The Craft in Craft Distilling

Schramm'sRecently we enjoyed a little bit of a Twitter exchange regarding what constitutes "craft" in the world of craft distilling. This was spurned by a couple of articles - first, in The Atlantic, and then a response and a little more in-depth blog post at Liquidity Preference. There are a lot of terms being thrown around, like neutral grain spirits (NGS), non-distillery producers (NDPs), and even a new one to us, 'grain to glass'. The discussion revolves around how distilled spirits are made. At one end, a distillery can purchase in bulk high-proof (like, 190% ABV) alcohol from an industrial manufacturer, to be delivered to their door. They could then literally drop a cheese cloth full of botanicals like juniper berries and lemon peels, let it steep, add some water, bottle it and call it gin. At the other, you can have a farm growing their own grains, malting, fermenting, and distilling their own spirits. And there's a bunch of options in between.

Right now we probably run the gamut here in BC. At BC Distilled we have yet to try something from this province that we've thought was really poor quality, but of course we've tried things we like more or less, and there are definitely different grades of quality, as there is in any market.

As we mentioned in a previous post, though, the BC Government has largely taken care of this for us, at least for now, in defining a craft distillery as one which uses 100% BC agricultural inputs, and ferments and distills their product on-site. As we mentioned in our Twitter exchange, we expect there are distilleries in BC who are not very happy with this definition, as they use NGS. We also know from personal experience that you can get decent quality goods produced from NGS spirits.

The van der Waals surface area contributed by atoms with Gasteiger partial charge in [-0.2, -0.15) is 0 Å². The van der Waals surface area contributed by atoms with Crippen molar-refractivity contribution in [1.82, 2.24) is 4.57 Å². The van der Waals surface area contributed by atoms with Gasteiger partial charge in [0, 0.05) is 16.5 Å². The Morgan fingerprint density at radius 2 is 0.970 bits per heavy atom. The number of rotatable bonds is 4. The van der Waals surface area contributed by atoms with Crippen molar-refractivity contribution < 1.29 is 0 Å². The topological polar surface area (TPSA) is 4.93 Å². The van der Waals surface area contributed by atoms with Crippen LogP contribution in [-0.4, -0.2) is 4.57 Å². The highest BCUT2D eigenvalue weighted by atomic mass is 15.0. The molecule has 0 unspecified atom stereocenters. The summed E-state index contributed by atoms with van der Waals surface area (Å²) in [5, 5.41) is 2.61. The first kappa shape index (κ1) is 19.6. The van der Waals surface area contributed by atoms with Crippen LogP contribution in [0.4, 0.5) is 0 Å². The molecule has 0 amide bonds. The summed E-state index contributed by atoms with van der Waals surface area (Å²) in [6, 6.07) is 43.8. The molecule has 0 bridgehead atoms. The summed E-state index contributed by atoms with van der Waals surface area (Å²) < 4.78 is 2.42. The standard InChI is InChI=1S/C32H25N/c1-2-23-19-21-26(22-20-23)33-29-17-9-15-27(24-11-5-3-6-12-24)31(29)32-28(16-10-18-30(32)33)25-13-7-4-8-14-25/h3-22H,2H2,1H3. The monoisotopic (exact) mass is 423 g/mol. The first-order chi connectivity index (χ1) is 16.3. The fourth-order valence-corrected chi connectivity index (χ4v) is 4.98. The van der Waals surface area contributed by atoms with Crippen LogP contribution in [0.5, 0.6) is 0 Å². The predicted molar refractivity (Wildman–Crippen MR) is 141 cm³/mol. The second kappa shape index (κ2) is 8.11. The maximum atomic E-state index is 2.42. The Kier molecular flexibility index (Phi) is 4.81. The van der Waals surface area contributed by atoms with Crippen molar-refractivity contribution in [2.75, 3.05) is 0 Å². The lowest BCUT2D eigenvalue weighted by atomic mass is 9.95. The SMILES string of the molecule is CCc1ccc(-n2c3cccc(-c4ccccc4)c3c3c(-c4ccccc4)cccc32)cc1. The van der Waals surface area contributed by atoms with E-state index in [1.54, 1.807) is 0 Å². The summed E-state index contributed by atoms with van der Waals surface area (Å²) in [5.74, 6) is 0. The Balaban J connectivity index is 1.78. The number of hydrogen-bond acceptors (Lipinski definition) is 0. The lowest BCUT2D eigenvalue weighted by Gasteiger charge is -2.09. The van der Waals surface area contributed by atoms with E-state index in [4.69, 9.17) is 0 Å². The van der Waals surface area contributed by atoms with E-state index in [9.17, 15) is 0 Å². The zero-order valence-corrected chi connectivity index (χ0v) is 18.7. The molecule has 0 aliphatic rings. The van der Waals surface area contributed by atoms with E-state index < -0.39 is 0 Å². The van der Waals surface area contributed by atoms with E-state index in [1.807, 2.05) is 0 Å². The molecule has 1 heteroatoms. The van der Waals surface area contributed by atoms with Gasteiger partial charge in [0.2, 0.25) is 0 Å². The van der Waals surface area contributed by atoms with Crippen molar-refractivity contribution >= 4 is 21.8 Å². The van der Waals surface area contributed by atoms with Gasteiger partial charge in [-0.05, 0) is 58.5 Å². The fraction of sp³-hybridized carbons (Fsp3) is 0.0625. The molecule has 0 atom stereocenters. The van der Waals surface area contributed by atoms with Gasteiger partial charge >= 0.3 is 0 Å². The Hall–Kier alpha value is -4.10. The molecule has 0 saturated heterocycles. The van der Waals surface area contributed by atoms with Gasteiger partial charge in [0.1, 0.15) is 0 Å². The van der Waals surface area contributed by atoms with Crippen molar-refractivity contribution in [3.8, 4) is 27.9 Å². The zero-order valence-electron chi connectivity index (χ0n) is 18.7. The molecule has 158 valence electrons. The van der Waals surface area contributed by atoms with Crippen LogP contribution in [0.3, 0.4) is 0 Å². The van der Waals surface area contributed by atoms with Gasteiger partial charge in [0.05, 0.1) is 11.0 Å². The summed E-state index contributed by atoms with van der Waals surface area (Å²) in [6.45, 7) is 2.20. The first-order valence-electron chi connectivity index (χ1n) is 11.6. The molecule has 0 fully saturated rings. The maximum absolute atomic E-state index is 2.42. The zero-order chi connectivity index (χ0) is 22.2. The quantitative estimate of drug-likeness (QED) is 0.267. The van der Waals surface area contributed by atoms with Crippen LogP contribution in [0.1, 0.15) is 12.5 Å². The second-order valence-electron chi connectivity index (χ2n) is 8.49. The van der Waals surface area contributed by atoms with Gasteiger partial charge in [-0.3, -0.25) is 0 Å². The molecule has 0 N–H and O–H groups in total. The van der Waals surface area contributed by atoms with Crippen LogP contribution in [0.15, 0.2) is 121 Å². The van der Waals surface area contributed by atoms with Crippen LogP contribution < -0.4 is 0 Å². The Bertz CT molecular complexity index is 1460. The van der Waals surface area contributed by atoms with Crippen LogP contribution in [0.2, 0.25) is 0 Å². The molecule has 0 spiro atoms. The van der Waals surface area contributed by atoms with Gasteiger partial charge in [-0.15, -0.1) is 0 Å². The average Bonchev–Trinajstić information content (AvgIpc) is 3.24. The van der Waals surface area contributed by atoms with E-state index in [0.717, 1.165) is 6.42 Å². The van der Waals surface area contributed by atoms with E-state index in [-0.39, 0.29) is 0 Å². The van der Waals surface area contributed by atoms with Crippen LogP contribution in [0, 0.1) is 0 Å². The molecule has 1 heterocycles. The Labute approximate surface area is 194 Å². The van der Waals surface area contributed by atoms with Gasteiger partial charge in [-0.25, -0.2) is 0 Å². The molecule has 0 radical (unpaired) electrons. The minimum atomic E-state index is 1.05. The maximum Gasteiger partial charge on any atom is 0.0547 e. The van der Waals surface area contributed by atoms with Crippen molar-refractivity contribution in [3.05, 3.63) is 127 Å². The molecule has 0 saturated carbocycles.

We think that in some ways this very pure definition may constrain some creativity, or stop what might be some perfectly reasonable practices. For example, it might a good idea for a distillery to buy a batch of sub-par wine from down the road at their local BC winery, and use it to distill into a tasty vodka. Under the current rules we don't think that would be allowed unless the distillery was willing to give up the craft designation for that product (and in so doing hand the government its 163% markup). The 163% savings is also only available for on-site sales at the distillery, which will benefit urban producers, but isn't an incentive for something like a farm distillery unless it is still very close to an urban area.  Finally, we're aware that while this is a great idea in theory, it may not be entirely practical in the current BC agricultural market -- it's just not designed to support small batch distilling yet.

Our fledgeling industry is still finding it's feet, though. The recent changes from the government are a start, and if nothing else have got the discussion going and have clearly kickstarted the what we hope will become a craft distillery boom in British Columbia.

We think more progressive changes are ultimately needed, but in the mean time as consumers we look forward to seeing how this plays out.